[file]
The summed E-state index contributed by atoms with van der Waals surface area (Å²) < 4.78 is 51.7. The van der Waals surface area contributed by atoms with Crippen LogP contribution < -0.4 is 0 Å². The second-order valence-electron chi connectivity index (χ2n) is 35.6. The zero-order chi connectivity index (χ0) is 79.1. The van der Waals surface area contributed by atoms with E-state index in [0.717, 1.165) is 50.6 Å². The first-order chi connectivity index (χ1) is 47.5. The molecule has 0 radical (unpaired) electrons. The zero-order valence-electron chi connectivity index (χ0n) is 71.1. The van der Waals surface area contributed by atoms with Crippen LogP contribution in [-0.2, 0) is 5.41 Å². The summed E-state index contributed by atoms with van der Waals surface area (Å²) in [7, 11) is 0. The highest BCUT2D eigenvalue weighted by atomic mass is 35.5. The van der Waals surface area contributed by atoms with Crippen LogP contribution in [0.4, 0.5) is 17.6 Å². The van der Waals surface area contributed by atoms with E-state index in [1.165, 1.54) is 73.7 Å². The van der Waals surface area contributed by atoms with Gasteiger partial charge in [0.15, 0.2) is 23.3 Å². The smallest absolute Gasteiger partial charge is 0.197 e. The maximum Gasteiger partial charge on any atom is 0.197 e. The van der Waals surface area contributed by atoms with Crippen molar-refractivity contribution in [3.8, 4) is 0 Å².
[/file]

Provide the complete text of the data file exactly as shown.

The summed E-state index contributed by atoms with van der Waals surface area (Å²) < 4.78 is 51.7. The van der Waals surface area contributed by atoms with Crippen LogP contribution < -0.4 is 0 Å². The second-order valence-electron chi connectivity index (χ2n) is 35.6. The zero-order chi connectivity index (χ0) is 79.1. The van der Waals surface area contributed by atoms with E-state index in [0.717, 1.165) is 50.6 Å². The first-order chi connectivity index (χ1) is 47.5. The molecule has 0 radical (unpaired) electrons. The zero-order valence-electron chi connectivity index (χ0n) is 71.1. The van der Waals surface area contributed by atoms with Crippen LogP contribution in [-0.2, 0) is 5.41 Å². The summed E-state index contributed by atoms with van der Waals surface area (Å²) in [7, 11) is 0. The highest BCUT2D eigenvalue weighted by atomic mass is 35.5. The van der Waals surface area contributed by atoms with Crippen LogP contribution in [0.4, 0.5) is 17.6 Å². The van der Waals surface area contributed by atoms with E-state index in [1.165, 1.54) is 73.7 Å². The van der Waals surface area contributed by atoms with Gasteiger partial charge in [0.15, 0.2) is 23.3 Å². The smallest absolute Gasteiger partial charge is 0.197 e. The maximum Gasteiger partial charge on any atom is 0.197 e. The van der Waals surface area contributed by atoms with Crippen molar-refractivity contribution in [3.8, 4) is 0 Å².